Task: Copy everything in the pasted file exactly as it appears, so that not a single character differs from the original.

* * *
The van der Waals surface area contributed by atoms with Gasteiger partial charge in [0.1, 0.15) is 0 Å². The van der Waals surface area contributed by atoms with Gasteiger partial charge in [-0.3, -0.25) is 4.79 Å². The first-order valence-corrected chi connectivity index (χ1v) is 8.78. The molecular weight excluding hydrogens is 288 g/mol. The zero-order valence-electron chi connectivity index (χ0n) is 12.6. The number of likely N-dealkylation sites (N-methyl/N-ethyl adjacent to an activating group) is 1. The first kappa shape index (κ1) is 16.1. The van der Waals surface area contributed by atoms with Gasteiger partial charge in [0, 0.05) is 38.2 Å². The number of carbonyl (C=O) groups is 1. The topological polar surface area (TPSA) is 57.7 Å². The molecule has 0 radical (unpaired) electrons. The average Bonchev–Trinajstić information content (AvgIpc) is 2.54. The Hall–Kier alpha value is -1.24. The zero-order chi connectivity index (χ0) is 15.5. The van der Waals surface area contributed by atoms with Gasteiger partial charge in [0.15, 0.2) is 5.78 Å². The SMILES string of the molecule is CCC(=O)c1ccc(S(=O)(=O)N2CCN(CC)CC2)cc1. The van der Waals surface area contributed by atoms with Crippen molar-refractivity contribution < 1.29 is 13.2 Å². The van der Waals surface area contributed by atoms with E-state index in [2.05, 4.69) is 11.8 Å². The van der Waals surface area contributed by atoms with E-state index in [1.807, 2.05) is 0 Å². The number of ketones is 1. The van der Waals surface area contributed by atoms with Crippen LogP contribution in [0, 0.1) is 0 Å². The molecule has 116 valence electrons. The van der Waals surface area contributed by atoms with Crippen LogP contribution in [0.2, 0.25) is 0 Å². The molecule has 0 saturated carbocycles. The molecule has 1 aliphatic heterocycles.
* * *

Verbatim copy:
The van der Waals surface area contributed by atoms with Gasteiger partial charge in [0.1, 0.15) is 0 Å². The van der Waals surface area contributed by atoms with Gasteiger partial charge in [-0.3, -0.25) is 4.79 Å². The first-order valence-corrected chi connectivity index (χ1v) is 8.78. The molecular weight excluding hydrogens is 288 g/mol. The zero-order valence-electron chi connectivity index (χ0n) is 12.6. The number of likely N-dealkylation sites (N-methyl/N-ethyl adjacent to an activating group) is 1. The first kappa shape index (κ1) is 16.1. The van der Waals surface area contributed by atoms with Gasteiger partial charge in [0, 0.05) is 38.2 Å². The number of carbonyl (C=O) groups is 1. The topological polar surface area (TPSA) is 57.7 Å². The molecule has 0 radical (unpaired) electrons. The average Bonchev–Trinajstić information content (AvgIpc) is 2.54. The Hall–Kier alpha value is -1.24. The zero-order chi connectivity index (χ0) is 15.5. The van der Waals surface area contributed by atoms with Gasteiger partial charge in [0.15, 0.2) is 5.78 Å². The SMILES string of the molecule is CCC(=O)c1ccc(S(=O)(=O)N2CCN(CC)CC2)cc1. The van der Waals surface area contributed by atoms with Crippen molar-refractivity contribution < 1.29 is 13.2 Å². The van der Waals surface area contributed by atoms with E-state index in [2.05, 4.69) is 11.8 Å². The van der Waals surface area contributed by atoms with E-state index in [1.807, 2.05) is 0 Å². The number of ketones is 1. The van der Waals surface area contributed by atoms with Crippen LogP contribution in [0, 0.1) is 0 Å². The molecule has 116 valence electrons. The van der Waals surface area contributed by atoms with Crippen LogP contribution in [0.2, 0.25) is 0 Å². The molecule has 0 saturated carbocycles. The molecule has 1 aliphatic heterocycles.